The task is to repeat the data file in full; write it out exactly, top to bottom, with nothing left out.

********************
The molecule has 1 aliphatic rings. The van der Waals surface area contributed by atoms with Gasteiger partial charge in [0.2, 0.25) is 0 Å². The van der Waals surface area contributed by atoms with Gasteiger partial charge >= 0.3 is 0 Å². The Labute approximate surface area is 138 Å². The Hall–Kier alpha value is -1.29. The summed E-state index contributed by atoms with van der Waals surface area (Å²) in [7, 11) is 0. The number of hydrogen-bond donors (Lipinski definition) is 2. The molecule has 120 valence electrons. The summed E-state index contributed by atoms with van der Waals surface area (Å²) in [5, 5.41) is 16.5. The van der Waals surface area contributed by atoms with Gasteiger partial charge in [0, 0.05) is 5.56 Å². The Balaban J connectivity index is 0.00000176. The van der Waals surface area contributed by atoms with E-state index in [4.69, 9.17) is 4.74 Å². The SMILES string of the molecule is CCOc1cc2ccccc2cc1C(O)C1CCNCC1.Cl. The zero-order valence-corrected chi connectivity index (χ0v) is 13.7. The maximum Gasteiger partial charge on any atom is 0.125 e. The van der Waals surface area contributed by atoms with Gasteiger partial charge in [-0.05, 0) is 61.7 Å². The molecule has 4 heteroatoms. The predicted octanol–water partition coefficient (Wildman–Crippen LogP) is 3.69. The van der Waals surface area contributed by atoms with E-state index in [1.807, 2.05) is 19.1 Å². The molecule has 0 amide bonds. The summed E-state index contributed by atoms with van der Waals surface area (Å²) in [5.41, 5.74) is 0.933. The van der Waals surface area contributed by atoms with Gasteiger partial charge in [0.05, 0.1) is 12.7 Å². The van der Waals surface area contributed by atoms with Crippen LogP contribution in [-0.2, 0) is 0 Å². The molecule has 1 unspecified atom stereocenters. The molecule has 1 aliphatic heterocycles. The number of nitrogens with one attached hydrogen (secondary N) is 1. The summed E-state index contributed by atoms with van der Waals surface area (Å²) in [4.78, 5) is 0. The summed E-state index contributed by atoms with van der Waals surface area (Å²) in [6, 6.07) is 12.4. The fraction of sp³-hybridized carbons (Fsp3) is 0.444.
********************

The molecule has 1 aliphatic rings. The van der Waals surface area contributed by atoms with Gasteiger partial charge in [0.2, 0.25) is 0 Å². The van der Waals surface area contributed by atoms with Gasteiger partial charge >= 0.3 is 0 Å². The Labute approximate surface area is 138 Å². The Hall–Kier alpha value is -1.29. The summed E-state index contributed by atoms with van der Waals surface area (Å²) in [7, 11) is 0. The number of hydrogen-bond donors (Lipinski definition) is 2. The molecule has 120 valence electrons. The summed E-state index contributed by atoms with van der Waals surface area (Å²) in [5, 5.41) is 16.5. The van der Waals surface area contributed by atoms with Gasteiger partial charge in [0, 0.05) is 5.56 Å². The Balaban J connectivity index is 0.00000176. The van der Waals surface area contributed by atoms with E-state index in [4.69, 9.17) is 4.74 Å². The SMILES string of the molecule is CCOc1cc2ccccc2cc1C(O)C1CCNCC1.Cl. The zero-order valence-corrected chi connectivity index (χ0v) is 13.7. The maximum Gasteiger partial charge on any atom is 0.125 e. The van der Waals surface area contributed by atoms with Gasteiger partial charge in [-0.05, 0) is 61.7 Å². The molecule has 4 heteroatoms. The predicted octanol–water partition coefficient (Wildman–Crippen LogP) is 3.69. The van der Waals surface area contributed by atoms with E-state index in [1.807, 2.05) is 19.1 Å². The molecule has 0 amide bonds. The summed E-state index contributed by atoms with van der Waals surface area (Å²) in [5.41, 5.74) is 0.933. The van der Waals surface area contributed by atoms with Gasteiger partial charge in [0.05, 0.1) is 12.7 Å². The van der Waals surface area contributed by atoms with Crippen LogP contribution in [-0.2, 0) is 0 Å². The molecule has 1 unspecified atom stereocenters. The molecule has 1 aliphatic heterocycles. The number of nitrogens with one attached hydrogen (secondary N) is 1. The summed E-state index contributed by atoms with van der Waals surface area (Å²) in [4.78, 5) is 0. The summed E-state index contributed by atoms with van der Waals surface area (Å²) in [6, 6.07) is 12.4. The fraction of sp³-hybridized carbons (Fsp3) is 0.444.